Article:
I agree that this is a good place for this.

I think you can use one of the integrate functions to choose were to call oberver events (?)

That 40% figure is from Pealat and Duffy 2011.

ADE is very easy for nonlinear. Whether it is a universal panacea for all NL problems is another open question.

HMOL (odeint is VMOL)

I have the book but have not implemented it. The method is a bit esoteric, even more so than VMOL.

/// brainstorm idea; use ADE for time discretisation in combination with Meyer's HMOL in S direction. Why not?

Statistics: Posted by Cuchulainn — Today, 5:06 pm

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Statistics: Posted by Cuchulainn — Today, 4:42 pm

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I play around with odeint atm. Just a quick question at this point: Obersvers are not available in the implementation of the operator. This is where we calculate the derivative. And this is also the place to implement any where condition. Isnt it? The Obersver only gives us the solution once the system is integrated. But maybe i am wrong (just starting with odeint)

Things become interesting when we solve real nonlinear PDEs like UVM. What's the best methods? It is documented that ADE is 40% faster than the fastest Crank Nicolson in the West for this problem (2014).[/quote]

There is an Article from Prof. Gunter Meyer. It can be found here. http://people.math.gatech.edu/~meyer/ He does BSB with a time discrete mol. He promisses that the gamma will become smooth unlike CN or space discretization.

Statistics: Posted by berndL — Today, 1:16 pm

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Statistics: Posted by Cuchulainn — September 19th, 2017, 10:45 am

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Like I said, my impression that the v boundary was truncated. A remedy is to write the system of equations and then you see what v0 etc. But that is NDA!

Something like this and then it is clear.

http://ac.els-cdn.com/S0898122111002811 ... bc7e3d7e8c

v0??

stop using v0 wrongly. You're still doing it.

Statistics: Posted by outrun — September 19th, 2017, 8:52 am

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About the paramters: when you say "these are the Heston parameters", then those will refer to the Heston model (i.e. the SDE parmeters) and not specific numerical methods (like grid parameters, time steps, MC samples, quadrature points,..whatever numerical method ..) . That's why it wasn't confusing.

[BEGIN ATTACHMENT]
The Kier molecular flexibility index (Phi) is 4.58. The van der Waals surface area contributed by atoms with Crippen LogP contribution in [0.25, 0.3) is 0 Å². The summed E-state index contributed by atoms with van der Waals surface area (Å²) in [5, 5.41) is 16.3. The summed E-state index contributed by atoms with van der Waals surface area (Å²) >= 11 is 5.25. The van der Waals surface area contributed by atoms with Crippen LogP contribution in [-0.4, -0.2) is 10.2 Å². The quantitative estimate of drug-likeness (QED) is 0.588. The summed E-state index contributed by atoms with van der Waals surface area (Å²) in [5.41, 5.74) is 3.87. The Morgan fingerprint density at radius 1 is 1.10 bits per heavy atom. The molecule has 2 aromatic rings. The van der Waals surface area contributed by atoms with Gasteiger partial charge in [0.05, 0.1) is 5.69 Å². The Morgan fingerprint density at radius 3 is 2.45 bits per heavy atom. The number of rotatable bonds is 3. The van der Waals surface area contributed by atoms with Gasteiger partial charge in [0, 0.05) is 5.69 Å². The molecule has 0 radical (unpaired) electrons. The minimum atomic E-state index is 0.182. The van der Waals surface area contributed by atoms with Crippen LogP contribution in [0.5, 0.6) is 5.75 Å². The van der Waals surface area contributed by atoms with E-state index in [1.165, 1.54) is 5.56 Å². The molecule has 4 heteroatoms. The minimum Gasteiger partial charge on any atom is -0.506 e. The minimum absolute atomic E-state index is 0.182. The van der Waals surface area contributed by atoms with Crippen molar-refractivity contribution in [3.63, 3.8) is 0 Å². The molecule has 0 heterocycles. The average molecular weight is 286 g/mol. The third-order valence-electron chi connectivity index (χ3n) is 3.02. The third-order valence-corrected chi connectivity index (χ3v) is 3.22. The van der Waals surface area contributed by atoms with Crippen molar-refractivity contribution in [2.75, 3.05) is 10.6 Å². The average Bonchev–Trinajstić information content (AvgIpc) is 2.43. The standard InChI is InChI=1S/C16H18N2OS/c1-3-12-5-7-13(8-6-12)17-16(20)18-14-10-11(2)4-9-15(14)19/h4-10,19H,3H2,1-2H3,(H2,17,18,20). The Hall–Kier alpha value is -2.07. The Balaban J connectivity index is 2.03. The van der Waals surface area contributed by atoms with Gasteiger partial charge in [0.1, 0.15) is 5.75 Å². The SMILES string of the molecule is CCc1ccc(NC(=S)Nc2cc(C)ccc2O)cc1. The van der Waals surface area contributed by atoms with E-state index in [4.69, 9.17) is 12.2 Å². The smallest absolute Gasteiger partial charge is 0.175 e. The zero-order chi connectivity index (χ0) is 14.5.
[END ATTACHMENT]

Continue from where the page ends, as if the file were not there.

However when you have a hammer, you see nails everywhere!

Statistics: Posted by outrun — September 19th, 2017, 8:50 am

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Something like this and then it is clear.

http://ac.els-cdn.com/S0898122111002811 ... bc7e3d7e8c

Statistics: Posted by Cuchulainn — September 19th, 2017, 8:04 am

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It has been explained three times now? Just read back, Billy's posts or my posts.

Statistics: Posted by outrun — September 19th, 2017, 7:40 am

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I am sure he can explain. Billy, please define and put this to bed.

Statistics: Posted by Cuchulainn — September 19th, 2017, 7:34 am

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outrun wrote:This thread is very strange.. Maybe you think v0 is the grid lower bound? It's not, it's the initial (latent) vol level at t=0.

You seem to be contradicting yourself.

What are you taking about. Why is this so confusing for you?

Statistics: Posted by outrun — September 19th, 2017, 7:32 am

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This thread is very strange.. Maybe you think v0 is the grid lower bound? It's not, it's the initial (latent) vol level at t=0.

You seem to be contradicting yourself.

This is what Billy wrote

Statistics: Posted by Cuchulainn — September 19th, 2017, 7:30 am

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